• Develop a plan for monitoring and maintaining sump pumps, downspouts, plumbing, exterior surface grading, storm drains, and other facilities that can contribute to flooding.

  • Install sewer backflow valves. Flooding can cause sewage from sanitary sewer lines to back up into your facilities through plumbing drain pipes. Sewer backflow valves are designed to block drain pipes temporarily and prevent reverse flow of sewage in the lines. They should be installed by a licensed plumber or contractor who will ensure the work is done correctly with the appropriate permits and according to local codes.

  • Know who to call and how to protect yourself in a flood emergency. Post a sign in a prominent location identifying the names and phone numbers of key personnel who can be contacted in the event of an emergency.

  • Consider a plan to continue operation (a business continuity plan). The first public alert may be 4 to 5 days before a potential flood, when the weather forecast is predicting heavy rain for more than 4 days. The second stage of a public alert may come 1 to 2 days before a possible flood when you may need to start implementing more of your plan. The third and final stage of public alert may be the direction to evacuate the area and you have to close your facilities and leave the area.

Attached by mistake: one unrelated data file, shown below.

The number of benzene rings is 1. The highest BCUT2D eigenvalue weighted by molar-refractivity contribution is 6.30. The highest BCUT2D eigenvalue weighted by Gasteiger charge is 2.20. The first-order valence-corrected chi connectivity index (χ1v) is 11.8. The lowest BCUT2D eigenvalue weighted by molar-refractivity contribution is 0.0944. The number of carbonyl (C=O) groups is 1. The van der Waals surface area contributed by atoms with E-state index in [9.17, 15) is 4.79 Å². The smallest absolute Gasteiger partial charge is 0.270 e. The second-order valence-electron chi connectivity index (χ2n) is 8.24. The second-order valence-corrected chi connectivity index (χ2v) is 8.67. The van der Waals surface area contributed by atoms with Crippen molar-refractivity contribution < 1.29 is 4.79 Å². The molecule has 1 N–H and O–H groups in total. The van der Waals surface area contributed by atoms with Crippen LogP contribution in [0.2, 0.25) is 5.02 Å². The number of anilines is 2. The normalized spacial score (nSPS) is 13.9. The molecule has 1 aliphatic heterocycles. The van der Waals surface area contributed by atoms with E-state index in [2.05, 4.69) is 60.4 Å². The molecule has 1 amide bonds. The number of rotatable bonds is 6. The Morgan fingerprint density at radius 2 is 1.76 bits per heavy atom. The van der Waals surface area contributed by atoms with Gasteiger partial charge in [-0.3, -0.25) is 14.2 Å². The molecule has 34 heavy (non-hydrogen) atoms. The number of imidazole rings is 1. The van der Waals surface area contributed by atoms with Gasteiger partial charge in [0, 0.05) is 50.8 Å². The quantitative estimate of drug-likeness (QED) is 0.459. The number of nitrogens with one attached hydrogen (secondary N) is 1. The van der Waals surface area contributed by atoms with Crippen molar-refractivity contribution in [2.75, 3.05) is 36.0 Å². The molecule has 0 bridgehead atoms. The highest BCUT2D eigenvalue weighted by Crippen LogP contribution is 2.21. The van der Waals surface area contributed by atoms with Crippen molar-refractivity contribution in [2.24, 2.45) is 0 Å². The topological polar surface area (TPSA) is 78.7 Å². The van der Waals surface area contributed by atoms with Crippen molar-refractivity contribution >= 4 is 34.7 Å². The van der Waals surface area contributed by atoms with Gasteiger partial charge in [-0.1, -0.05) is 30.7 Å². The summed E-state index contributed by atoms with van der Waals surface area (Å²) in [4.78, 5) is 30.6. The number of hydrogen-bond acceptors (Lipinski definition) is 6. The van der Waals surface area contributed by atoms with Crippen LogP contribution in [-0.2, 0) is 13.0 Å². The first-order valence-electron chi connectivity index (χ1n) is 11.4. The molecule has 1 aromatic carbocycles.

Your pool facilities must immediately close if you have a flood, fire, no electricity, no running water, contaminated water, sewage back-up, or any circumstance that may endanger the public's health. Floodwaters will carry many contaminants that are hazardous to your health. Facilities that have been impacted by the effects of flooding cannot operate until the health department grants approval.

  • Stay tuned to area news media for current flood and weather information. Follow emergency instructions. Evacuate when told to do so.
  • If you do have electricity, do not turn on wet electrical equipment to avoid electric shock, overheat, or fire.

If you do not have electricity:

  • Never use a generator, charcoal or gas grill, or a camp stove indoors. Without proper ventilation, there may be toxic fumes (carbon monoxide) that may cause injury or death.
  • As a safety precaution for utility workers, notify your utility company that you are using a generator.

Once floodwaters have receded and clean-up begins, take the following safety precautions before re-entering your facilities.

Re-entry procedures:

Buildings affected by floods can pose serious hazards to re-entry, even when waters have receded. Wet equipment and damaged gas lines can cause electrocution, burns, and fires. It is safest to have professional technicians and your local building department check out the building before re-entry.